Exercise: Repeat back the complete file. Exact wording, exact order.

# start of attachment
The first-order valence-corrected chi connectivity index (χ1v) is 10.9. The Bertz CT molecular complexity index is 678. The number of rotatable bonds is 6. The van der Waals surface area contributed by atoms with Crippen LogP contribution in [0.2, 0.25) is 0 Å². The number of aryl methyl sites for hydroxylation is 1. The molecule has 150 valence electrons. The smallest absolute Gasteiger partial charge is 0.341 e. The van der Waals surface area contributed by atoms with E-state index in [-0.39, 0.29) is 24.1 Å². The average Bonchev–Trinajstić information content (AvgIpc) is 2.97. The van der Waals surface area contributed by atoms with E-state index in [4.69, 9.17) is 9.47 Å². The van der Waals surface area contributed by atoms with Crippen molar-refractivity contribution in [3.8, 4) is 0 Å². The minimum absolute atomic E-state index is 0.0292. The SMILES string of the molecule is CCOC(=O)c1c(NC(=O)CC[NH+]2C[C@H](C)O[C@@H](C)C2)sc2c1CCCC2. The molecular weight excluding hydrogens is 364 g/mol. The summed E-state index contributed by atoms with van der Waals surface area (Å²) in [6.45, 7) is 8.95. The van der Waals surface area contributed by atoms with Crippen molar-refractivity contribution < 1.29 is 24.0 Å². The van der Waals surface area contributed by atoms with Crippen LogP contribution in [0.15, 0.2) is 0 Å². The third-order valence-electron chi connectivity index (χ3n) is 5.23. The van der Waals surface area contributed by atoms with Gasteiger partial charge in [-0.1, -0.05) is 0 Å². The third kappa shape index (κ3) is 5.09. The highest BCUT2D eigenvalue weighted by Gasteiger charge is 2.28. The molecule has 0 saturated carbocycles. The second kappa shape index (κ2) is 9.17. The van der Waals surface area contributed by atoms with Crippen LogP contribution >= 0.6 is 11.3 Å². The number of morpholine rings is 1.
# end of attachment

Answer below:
The first-order valence-corrected chi connectivity index (χ1v) is 10.9. The Bertz CT molecular complexity index is 678. The number of rotatable bonds is 6. The van der Waals surface area contributed by atoms with Crippen LogP contribution in [0.2, 0.25) is 0 Å². The number of aryl methyl sites for hydroxylation is 1. The molecule has 150 valence electrons. The smallest absolute Gasteiger partial charge is 0.341 e. The van der Waals surface area contributed by atoms with E-state index in [-0.39, 0.29) is 24.1 Å². The average Bonchev–Trinajstić information content (AvgIpc) is 2.97. The van der Waals surface area contributed by atoms with E-state index in [4.69, 9.17) is 9.47 Å². The van der Waals surface area contributed by atoms with Crippen molar-refractivity contribution in [3.8, 4) is 0 Å². The minimum absolute atomic E-state index is 0.0292. The SMILES string of the molecule is CCOC(=O)c1c(NC(=O)CC[NH+]2C[C@H](C)O[C@@H](C)C2)sc2c1CCCC2. The molecular weight excluding hydrogens is 364 g/mol. The summed E-state index contributed by atoms with van der Waals surface area (Å²) in [6.45, 7) is 8.95. The van der Waals surface area contributed by atoms with Crippen molar-refractivity contribution < 1.29 is 24.0 Å². The van der Waals surface area contributed by atoms with Crippen LogP contribution in [0.15, 0.2) is 0 Å². The third-order valence-electron chi connectivity index (χ3n) is 5.23. The van der Waals surface area contributed by atoms with Gasteiger partial charge in [-0.1, -0.05) is 0 Å². The third kappa shape index (κ3) is 5.09. The highest BCUT2D eigenvalue weighted by Gasteiger charge is 2.28. The molecule has 0 saturated carbocycles. The second kappa shape index (κ2) is 9.17. The van der Waals surface area contributed by atoms with Crippen LogP contribution >= 0.6 is 11.3 Å². The number of morpholine rings is 1.